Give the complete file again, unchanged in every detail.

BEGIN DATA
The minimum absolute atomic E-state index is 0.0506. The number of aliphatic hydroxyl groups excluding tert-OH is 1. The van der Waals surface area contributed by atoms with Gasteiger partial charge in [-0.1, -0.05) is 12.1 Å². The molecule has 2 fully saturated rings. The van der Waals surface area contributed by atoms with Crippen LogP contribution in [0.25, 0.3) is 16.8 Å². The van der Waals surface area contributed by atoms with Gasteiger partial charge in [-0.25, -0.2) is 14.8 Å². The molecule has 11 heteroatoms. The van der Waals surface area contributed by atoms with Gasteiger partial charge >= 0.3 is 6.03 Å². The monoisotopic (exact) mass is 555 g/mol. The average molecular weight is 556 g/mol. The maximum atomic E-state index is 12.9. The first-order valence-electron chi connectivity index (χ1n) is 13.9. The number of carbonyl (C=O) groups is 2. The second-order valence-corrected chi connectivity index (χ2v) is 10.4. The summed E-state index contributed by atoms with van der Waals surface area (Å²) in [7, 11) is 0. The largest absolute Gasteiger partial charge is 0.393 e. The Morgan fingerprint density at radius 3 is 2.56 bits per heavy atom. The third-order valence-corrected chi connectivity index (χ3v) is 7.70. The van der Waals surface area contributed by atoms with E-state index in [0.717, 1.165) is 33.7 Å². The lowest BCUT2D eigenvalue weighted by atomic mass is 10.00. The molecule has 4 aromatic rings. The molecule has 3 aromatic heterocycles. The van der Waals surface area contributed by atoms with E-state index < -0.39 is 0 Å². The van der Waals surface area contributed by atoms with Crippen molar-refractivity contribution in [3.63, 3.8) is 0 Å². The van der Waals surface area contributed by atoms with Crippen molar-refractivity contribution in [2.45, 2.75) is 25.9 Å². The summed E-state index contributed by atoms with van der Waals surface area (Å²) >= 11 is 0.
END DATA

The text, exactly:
The minimum absolute atomic E-state index is 0.0506. The number of aliphatic hydroxyl groups excluding tert-OH is 1. The van der Waals surface area contributed by atoms with Gasteiger partial charge in [-0.1, -0.05) is 12.1 Å². The molecule has 2 fully saturated rings. The van der Waals surface area contributed by atoms with Crippen LogP contribution in [0.25, 0.3) is 16.8 Å². The van der Waals surface area contributed by atoms with Gasteiger partial charge in [-0.25, -0.2) is 14.8 Å². The molecule has 11 heteroatoms. The van der Waals surface area contributed by atoms with Gasteiger partial charge >= 0.3 is 6.03 Å². The monoisotopic (exact) mass is 555 g/mol. The average molecular weight is 556 g/mol. The maximum atomic E-state index is 12.9. The first-order valence-electron chi connectivity index (χ1n) is 13.9. The number of carbonyl (C=O) groups is 2. The second-order valence-corrected chi connectivity index (χ2v) is 10.4. The summed E-state index contributed by atoms with van der Waals surface area (Å²) in [7, 11) is 0. The largest absolute Gasteiger partial charge is 0.393 e. The Morgan fingerprint density at radius 3 is 2.56 bits per heavy atom. The third-order valence-corrected chi connectivity index (χ3v) is 7.70. The van der Waals surface area contributed by atoms with E-state index in [0.717, 1.165) is 33.7 Å². The lowest BCUT2D eigenvalue weighted by atomic mass is 10.00. The molecule has 4 aromatic rings. The molecule has 3 aromatic heterocycles. The van der Waals surface area contributed by atoms with E-state index < -0.39 is 0 Å². The van der Waals surface area contributed by atoms with Crippen molar-refractivity contribution in [3.63, 3.8) is 0 Å². The van der Waals surface area contributed by atoms with Crippen molar-refractivity contribution in [2.45, 2.75) is 25.9 Å². The summed E-state index contributed by atoms with van der Waals surface area (Å²) >= 11 is 0.